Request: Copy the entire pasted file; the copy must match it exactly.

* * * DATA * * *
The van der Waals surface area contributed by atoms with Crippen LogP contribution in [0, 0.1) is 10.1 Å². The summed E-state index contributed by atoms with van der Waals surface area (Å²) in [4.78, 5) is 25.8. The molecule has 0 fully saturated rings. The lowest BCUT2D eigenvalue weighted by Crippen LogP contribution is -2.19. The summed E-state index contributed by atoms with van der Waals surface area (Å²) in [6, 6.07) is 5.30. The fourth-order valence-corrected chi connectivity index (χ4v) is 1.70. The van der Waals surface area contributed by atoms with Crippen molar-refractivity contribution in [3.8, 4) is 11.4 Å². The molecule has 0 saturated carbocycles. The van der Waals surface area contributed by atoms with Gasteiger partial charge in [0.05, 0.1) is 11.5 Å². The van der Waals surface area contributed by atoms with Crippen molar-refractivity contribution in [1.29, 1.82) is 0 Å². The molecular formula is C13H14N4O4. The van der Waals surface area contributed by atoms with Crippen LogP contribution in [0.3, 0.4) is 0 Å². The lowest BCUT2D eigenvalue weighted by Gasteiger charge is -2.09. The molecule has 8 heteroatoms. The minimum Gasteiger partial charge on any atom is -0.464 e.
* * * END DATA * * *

The van der Waals surface area contributed by atoms with Crippen LogP contribution in [0, 0.1) is 10.1 Å². The summed E-state index contributed by atoms with van der Waals surface area (Å²) in [4.78, 5) is 25.8. The molecule has 0 fully saturated rings. The lowest BCUT2D eigenvalue weighted by Crippen LogP contribution is -2.19. The summed E-state index contributed by atoms with van der Waals surface area (Å²) in [6, 6.07) is 5.30. The fourth-order valence-corrected chi connectivity index (χ4v) is 1.70. The van der Waals surface area contributed by atoms with Crippen molar-refractivity contribution in [3.8, 4) is 11.4 Å². The molecule has 0 saturated carbocycles. The van der Waals surface area contributed by atoms with Gasteiger partial charge in [0.05, 0.1) is 11.5 Å². The van der Waals surface area contributed by atoms with Crippen molar-refractivity contribution in [1.29, 1.82) is 0 Å². The molecular formula is C13H14N4O4. The van der Waals surface area contributed by atoms with Crippen LogP contribution in [0.3, 0.4) is 0 Å². The lowest BCUT2D eigenvalue weighted by Gasteiger charge is -2.09. The molecule has 8 heteroatoms. The minimum Gasteiger partial charge on any atom is -0.464 e.